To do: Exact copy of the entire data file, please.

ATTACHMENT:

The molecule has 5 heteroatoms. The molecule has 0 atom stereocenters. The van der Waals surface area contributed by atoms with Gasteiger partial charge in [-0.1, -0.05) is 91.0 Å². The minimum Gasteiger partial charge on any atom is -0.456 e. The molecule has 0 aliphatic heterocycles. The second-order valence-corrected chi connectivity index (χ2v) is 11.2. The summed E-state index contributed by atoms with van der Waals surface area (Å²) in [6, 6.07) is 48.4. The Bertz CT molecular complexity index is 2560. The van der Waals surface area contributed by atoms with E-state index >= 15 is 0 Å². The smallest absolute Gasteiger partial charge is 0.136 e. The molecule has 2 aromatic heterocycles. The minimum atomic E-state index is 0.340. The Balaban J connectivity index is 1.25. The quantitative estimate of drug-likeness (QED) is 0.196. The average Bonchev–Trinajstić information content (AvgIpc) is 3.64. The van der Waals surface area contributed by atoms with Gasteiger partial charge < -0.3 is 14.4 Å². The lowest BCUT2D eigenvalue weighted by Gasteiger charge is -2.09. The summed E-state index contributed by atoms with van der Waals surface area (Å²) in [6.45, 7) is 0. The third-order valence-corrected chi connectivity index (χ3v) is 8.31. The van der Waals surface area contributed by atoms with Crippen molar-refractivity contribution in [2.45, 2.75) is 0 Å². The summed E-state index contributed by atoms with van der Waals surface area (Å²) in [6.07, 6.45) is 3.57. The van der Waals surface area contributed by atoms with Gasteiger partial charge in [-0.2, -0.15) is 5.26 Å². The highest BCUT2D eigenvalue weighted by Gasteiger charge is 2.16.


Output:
The molecule has 5 heteroatoms. The molecule has 0 atom stereocenters. The van der Waals surface area contributed by atoms with Gasteiger partial charge in [-0.1, -0.05) is 91.0 Å². The minimum Gasteiger partial charge on any atom is -0.456 e. The molecule has 0 aliphatic heterocycles. The second-order valence-corrected chi connectivity index (χ2v) is 11.2. The summed E-state index contributed by atoms with van der Waals surface area (Å²) in [6, 6.07) is 48.4. The Bertz CT molecular complexity index is 2560. The van der Waals surface area contributed by atoms with E-state index >= 15 is 0 Å². The smallest absolute Gasteiger partial charge is 0.136 e. The molecule has 2 aromatic heterocycles. The minimum atomic E-state index is 0.340. The Balaban J connectivity index is 1.25. The quantitative estimate of drug-likeness (QED) is 0.196. The average Bonchev–Trinajstić information content (AvgIpc) is 3.64. The van der Waals surface area contributed by atoms with Gasteiger partial charge < -0.3 is 14.4 Å². The lowest BCUT2D eigenvalue weighted by Gasteiger charge is -2.09. The summed E-state index contributed by atoms with van der Waals surface area (Å²) in [6.45, 7) is 0. The third-order valence-corrected chi connectivity index (χ3v) is 8.31. The van der Waals surface area contributed by atoms with Crippen molar-refractivity contribution in [2.45, 2.75) is 0 Å². The summed E-state index contributed by atoms with van der Waals surface area (Å²) in [6.07, 6.45) is 3.57. The van der Waals surface area contributed by atoms with Gasteiger partial charge in [-0.2, -0.15) is 5.26 Å². The highest BCUT2D eigenvalue weighted by Gasteiger charge is 2.16.